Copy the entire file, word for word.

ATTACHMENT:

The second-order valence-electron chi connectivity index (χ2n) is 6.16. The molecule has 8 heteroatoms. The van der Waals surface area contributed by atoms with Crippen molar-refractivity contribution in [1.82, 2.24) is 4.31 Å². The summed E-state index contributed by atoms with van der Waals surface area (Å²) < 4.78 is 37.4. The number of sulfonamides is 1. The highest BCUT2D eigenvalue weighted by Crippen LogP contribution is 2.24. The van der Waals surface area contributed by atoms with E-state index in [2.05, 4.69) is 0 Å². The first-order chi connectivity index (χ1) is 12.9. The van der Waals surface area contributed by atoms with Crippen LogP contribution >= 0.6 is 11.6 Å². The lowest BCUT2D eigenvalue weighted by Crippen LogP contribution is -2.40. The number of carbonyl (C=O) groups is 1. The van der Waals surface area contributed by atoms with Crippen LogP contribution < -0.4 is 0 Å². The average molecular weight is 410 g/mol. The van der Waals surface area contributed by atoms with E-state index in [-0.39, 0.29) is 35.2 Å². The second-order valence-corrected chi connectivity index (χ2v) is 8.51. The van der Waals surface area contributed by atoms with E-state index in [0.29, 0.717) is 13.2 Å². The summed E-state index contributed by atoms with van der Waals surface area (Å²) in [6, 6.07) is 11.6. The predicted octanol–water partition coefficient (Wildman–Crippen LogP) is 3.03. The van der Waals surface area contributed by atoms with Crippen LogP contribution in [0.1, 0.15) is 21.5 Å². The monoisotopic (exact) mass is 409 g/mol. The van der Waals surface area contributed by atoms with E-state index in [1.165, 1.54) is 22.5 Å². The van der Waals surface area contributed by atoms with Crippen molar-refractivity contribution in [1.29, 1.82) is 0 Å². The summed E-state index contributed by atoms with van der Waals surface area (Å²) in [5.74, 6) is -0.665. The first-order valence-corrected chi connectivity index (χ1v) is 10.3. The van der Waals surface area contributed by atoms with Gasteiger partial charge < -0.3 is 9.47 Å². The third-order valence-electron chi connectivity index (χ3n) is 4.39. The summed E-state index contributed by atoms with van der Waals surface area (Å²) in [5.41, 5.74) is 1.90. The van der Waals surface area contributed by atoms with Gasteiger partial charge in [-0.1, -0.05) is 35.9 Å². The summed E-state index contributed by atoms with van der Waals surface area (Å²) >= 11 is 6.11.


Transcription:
The second-order valence-electron chi connectivity index (χ2n) is 6.16. The molecule has 8 heteroatoms. The van der Waals surface area contributed by atoms with Crippen molar-refractivity contribution in [1.82, 2.24) is 4.31 Å². The summed E-state index contributed by atoms with van der Waals surface area (Å²) < 4.78 is 37.4. The number of sulfonamides is 1. The highest BCUT2D eigenvalue weighted by Crippen LogP contribution is 2.24. The van der Waals surface area contributed by atoms with E-state index in [2.05, 4.69) is 0 Å². The first-order chi connectivity index (χ1) is 12.9. The van der Waals surface area contributed by atoms with Crippen LogP contribution >= 0.6 is 11.6 Å². The lowest BCUT2D eigenvalue weighted by Crippen LogP contribution is -2.40. The number of carbonyl (C=O) groups is 1. The van der Waals surface area contributed by atoms with Crippen LogP contribution < -0.4 is 0 Å². The average molecular weight is 410 g/mol. The van der Waals surface area contributed by atoms with E-state index in [-0.39, 0.29) is 35.2 Å². The second-order valence-corrected chi connectivity index (χ2v) is 8.51. The van der Waals surface area contributed by atoms with E-state index in [0.29, 0.717) is 13.2 Å². The summed E-state index contributed by atoms with van der Waals surface area (Å²) in [6, 6.07) is 11.6. The predicted octanol–water partition coefficient (Wildman–Crippen LogP) is 3.03. The van der Waals surface area contributed by atoms with Crippen LogP contribution in [0.1, 0.15) is 21.5 Å². The monoisotopic (exact) mass is 409 g/mol. The van der Waals surface area contributed by atoms with E-state index in [1.165, 1.54) is 22.5 Å². The van der Waals surface area contributed by atoms with Crippen molar-refractivity contribution in [1.29, 1.82) is 0 Å². The summed E-state index contributed by atoms with van der Waals surface area (Å²) in [5.74, 6) is -0.665. The first-order valence-corrected chi connectivity index (χ1v) is 10.3. The van der Waals surface area contributed by atoms with Gasteiger partial charge < -0.3 is 9.47 Å². The third-order valence-electron chi connectivity index (χ3n) is 4.39. The summed E-state index contributed by atoms with van der Waals surface area (Å²) in [5.41, 5.74) is 1.90. The van der Waals surface area contributed by atoms with Gasteiger partial charge in [-0.1, -0.05) is 35.9 Å². The summed E-state index contributed by atoms with van der Waals surface area (Å²) >= 11 is 6.11.